# Dear Irrational (driving fast and police cars)

Dear Irrational,

A practice I often noticed on the I-90 in New York State (Or I-25 where I now live) is that people speed on the highway until they see a police officer with a speed gun (or with flashing lights writing a ticket to some poor driver on the side of the road), and then they slow down and drive at the speed limit for a while.

What I don’t understand is that the probability of two police officers one after the other is very low (lower than the probability of having one), so shouldn’t people speed up after they see a police officer with a speed gun?

Yours truly,

MV

——————————————————————————–
Dear MV,

This is an interesting observation and although I don’t have data on this, I agree with you that the occurrence of multiple police officers on the highway is most likely negatively correlated. This means that if you see one, you are less likely to see another immediately after. And you are right that this suggests that rationally, people should speed up immediately after passing a police officer.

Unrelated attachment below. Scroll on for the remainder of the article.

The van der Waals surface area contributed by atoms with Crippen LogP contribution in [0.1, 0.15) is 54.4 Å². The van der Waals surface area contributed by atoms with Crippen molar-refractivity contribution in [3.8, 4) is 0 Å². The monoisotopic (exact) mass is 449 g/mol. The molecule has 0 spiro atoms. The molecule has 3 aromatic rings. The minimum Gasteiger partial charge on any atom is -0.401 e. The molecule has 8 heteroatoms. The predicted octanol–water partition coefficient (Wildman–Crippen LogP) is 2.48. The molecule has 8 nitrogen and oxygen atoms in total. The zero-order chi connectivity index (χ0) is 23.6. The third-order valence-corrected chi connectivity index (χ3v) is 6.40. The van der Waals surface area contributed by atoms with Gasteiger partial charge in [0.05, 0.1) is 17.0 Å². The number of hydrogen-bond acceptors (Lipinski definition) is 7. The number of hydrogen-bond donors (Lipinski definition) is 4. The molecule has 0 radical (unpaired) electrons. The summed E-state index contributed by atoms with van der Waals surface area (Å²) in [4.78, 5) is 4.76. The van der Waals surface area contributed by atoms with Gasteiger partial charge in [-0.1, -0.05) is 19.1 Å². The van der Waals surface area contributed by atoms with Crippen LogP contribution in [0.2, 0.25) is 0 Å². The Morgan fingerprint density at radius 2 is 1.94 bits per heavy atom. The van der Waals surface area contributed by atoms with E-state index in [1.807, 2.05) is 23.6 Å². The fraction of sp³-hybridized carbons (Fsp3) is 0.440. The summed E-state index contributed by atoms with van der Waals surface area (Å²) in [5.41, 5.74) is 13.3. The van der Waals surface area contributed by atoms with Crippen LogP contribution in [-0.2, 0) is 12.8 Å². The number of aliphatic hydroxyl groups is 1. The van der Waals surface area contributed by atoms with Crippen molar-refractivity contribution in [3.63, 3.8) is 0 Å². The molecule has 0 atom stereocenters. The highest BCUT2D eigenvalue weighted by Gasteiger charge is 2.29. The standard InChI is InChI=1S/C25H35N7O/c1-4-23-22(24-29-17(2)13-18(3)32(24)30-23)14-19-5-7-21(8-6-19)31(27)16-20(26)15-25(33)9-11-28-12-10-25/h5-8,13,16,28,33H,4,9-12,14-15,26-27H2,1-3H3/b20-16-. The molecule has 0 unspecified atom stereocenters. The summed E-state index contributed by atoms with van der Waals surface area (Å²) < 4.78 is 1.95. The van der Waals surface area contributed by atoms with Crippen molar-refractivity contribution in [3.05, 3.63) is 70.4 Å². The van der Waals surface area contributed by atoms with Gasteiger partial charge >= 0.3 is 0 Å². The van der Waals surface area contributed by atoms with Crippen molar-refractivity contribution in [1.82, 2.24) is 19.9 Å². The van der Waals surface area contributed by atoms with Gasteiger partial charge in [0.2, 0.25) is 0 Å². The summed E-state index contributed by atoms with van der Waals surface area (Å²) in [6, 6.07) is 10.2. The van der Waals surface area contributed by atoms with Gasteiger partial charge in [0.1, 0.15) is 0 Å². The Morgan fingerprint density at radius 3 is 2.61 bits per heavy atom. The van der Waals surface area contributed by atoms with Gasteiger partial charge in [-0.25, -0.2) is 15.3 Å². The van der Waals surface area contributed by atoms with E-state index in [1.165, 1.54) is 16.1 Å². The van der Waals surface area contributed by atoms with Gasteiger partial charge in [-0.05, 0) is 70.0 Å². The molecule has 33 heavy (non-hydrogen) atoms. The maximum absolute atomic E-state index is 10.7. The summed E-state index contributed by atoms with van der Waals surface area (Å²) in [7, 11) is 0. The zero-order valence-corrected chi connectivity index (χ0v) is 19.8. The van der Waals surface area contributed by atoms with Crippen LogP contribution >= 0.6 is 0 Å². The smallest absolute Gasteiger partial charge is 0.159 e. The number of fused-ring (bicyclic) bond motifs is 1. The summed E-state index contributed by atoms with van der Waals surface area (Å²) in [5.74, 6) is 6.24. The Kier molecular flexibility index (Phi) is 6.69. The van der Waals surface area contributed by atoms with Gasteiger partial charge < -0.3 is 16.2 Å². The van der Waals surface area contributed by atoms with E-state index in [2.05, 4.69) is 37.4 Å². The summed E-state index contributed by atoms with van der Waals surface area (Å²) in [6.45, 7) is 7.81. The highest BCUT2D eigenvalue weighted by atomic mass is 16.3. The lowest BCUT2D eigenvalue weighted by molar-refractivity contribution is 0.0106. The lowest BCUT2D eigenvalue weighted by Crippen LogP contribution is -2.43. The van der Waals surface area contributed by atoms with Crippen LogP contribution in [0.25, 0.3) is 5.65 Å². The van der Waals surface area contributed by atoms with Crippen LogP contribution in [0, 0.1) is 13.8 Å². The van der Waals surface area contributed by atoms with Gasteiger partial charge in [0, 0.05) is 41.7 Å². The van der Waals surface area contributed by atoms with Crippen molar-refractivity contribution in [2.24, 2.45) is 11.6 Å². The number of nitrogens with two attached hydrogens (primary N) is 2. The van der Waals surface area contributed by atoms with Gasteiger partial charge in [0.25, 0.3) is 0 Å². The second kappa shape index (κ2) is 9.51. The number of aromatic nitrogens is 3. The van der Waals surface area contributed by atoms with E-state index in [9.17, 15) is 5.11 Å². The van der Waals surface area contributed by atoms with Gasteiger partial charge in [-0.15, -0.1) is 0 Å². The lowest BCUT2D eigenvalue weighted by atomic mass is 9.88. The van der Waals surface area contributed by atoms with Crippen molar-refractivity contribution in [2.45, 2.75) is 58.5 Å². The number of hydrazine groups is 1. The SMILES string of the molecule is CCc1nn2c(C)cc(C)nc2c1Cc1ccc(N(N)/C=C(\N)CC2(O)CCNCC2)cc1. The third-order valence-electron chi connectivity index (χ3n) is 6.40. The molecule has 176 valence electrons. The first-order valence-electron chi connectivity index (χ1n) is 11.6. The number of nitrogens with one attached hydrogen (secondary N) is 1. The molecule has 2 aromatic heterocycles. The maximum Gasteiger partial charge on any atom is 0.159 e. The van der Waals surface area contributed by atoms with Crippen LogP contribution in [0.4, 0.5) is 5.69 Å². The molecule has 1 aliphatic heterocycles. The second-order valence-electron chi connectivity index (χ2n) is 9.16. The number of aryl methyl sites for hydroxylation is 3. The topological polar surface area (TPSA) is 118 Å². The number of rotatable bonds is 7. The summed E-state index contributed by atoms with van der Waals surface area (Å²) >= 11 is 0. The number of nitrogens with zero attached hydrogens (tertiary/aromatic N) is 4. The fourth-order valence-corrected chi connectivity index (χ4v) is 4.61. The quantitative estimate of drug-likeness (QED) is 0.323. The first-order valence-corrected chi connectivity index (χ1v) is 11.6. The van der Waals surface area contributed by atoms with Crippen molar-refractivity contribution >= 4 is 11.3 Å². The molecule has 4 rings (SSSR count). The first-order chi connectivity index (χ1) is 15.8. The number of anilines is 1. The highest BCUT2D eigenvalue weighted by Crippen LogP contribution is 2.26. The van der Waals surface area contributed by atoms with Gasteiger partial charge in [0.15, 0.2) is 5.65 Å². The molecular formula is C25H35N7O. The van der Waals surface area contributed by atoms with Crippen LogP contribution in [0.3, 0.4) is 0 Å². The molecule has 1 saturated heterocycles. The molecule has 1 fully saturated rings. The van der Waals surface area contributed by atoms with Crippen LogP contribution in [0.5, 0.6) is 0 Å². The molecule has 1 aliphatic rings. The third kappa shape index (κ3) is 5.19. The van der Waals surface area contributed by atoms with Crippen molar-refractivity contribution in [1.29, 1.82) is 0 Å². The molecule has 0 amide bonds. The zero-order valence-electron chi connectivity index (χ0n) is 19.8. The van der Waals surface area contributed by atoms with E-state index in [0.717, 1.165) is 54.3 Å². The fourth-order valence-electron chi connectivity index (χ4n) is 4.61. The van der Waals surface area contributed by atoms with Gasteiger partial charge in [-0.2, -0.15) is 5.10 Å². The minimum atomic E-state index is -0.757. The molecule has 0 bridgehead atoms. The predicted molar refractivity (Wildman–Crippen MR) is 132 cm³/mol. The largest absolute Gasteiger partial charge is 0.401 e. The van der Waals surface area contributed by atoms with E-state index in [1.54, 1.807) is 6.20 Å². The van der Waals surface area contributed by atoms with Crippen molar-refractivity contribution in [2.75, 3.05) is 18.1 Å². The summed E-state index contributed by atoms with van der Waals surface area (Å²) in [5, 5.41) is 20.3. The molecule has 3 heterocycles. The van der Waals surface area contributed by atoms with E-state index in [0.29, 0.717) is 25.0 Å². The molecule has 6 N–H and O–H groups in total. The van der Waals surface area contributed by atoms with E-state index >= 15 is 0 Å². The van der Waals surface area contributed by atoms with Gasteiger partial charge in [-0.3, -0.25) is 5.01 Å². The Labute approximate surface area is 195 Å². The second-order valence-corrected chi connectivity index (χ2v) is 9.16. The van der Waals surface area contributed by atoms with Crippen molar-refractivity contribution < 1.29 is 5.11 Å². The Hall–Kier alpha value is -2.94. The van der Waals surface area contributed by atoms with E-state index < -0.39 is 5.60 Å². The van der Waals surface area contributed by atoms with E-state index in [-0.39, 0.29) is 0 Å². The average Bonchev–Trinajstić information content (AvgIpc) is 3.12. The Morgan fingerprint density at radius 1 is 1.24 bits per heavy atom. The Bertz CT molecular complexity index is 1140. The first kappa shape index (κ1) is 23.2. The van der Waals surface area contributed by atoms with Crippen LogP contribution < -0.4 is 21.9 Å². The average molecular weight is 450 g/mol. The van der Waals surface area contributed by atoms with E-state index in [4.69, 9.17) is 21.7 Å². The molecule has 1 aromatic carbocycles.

While the act of slowing down after passing a police officer might be irrational, I suspect that people generally want to be law abiding and don’t want to take too much risk while driving. So seeing a police car serves as a reminder of these two basic ideas.

Here is an experiment that could be fun to do:
In one condition simply and inconspicuously measure speed of passing cars at multiple places along the highway.

In a second condition, do the same but in addition have a visible police car between two of the places where you are measuring speed. The idea being that people will slow down after passing the police-which is your point.

In a third condition we will have a sign that reads “Reminder: the speed limit is 55 MPH. Drive safely.” I suspect that this sign will also reduce speed, but the question is whether it will reduce speed to the same degree as the police car. If it does, then we will know that the speed reduction effect is fully due to the reminder function and not to the fear of being caught (though of course it is possible that they will both work).

Maybe some police department will help us do this.

Irrationally yours,

Dan